Chinese Provinces Tighten Crypto Crackdown – Despite Setting New Electricity Rates for Miners

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Source: Adobe/gui yong nian

 

A number of Chinese provinces have increased the rate at which crypto miners must pay for electricity – despite the fact that mining has been outlawed in the nation.

The China Times reported that the authorities in Zhejiang Province, Hainan Province, and the Inner Mongolia Autonomous Republic had all raised their electricity rates for crypto miners in spite of a nationwide mining ban imposed last year. The move has caused no shortage of confusion for observers both domestic and international.

This development is likely a result of a bureaucratic pile-up dating back to before last September’s crackdown on mining, however, and not an indication of a change in government policy. 

Beijing has been clear in its messaging over crypto in China. In numerous public announcements made since September 2021, it has sought to make clear that crypto is a public menace, and that all forms of crypto transactions are illegal in China, also claiming that crypto mining is a highly polluting and illegal form of industry that will not be tolerated in any form.

Indeed, the China Times added that a representative at the Zhejiang Province local government’s service center and the Shangcheng District of Hangzhou had confirmed that crypto mining “activities” were “still not allowed,” and that the new document was actually a form of “supporting punishment” that added to the ban.

The media outlet explained:

“This announcement [higher fees for mining] does not mean that mining is legal if higher electricity tariffs are applied. Rather, it means that after miners have been discovered, the electricity they used to power their mining activities can be calculated and charged to the miner accordingly.”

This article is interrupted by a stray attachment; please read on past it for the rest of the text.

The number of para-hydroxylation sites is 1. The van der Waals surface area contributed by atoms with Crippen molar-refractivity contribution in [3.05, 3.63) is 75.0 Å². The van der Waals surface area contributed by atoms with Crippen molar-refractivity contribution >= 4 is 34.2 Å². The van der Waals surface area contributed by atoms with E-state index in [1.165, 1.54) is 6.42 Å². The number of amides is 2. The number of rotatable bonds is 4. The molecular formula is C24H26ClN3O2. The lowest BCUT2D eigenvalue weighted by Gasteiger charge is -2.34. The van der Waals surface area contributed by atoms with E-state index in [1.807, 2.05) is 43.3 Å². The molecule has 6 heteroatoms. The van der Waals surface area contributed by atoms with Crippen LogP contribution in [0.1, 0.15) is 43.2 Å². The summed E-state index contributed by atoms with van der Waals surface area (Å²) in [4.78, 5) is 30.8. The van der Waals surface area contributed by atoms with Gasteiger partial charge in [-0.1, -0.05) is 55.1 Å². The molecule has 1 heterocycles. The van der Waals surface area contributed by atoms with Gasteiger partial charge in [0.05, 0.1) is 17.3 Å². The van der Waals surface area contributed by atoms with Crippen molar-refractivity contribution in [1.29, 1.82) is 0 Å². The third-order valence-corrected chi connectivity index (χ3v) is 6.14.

Whether such a response is simply a matter of saving face for red tape-related gaffes or whether Chinese provinces really want to punish crypto miners with yet higher fines may never become clear. But for now, one thing is certain: China will not be opening its doors to crypto miners again any time soon.

Meanwhile, a number of Chinese provinces and cities have opened crypto mining “hotlines” that will allow people to report suspected incidents of mining in their communities – on an anonymous basis if necessary.

Dzwww reported that the latest hotline has been set up in Shandong, China’s second-largest province in terms of population.

Citizens in some 16 cities throughout the province have been asked to report on businesses and individuals they suspected may be conducting illicit mining operations – and on the operators of mining farms masquerading as “data centers.”

Elsewhere, customs officials in the Huangpu District of Shanghai have seized a haul of second-hand crypto mining rigs that they claim were in the process of being smuggled out of the country under fake names.

Huangzhou.com reported that the officials noted that the machines had been identified as Antminer models. The rigs, they said, were in a “dilapidated” state – with many “covered in rust.”

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Learn more:
– China Says it Has Closed all Crypto Exchanges – But Traders, Miners May Still Be Active
– Chinese Crypto Users Still Find Ways to Circumvent Ban

– 20% of Bitcoin Hashrate Is ‘Still in Mainland China,’ Report Claims
– Bitcoin Mining CO2 Footprint Is Below 0.08% Of Global Total – CoinShares

– Bitcoin Mining Difficulty Hits Its 3rd All-Time High in a Row
– Chinese IT Companies, Banks Expand Range of Offline Digital Yuan Solutions

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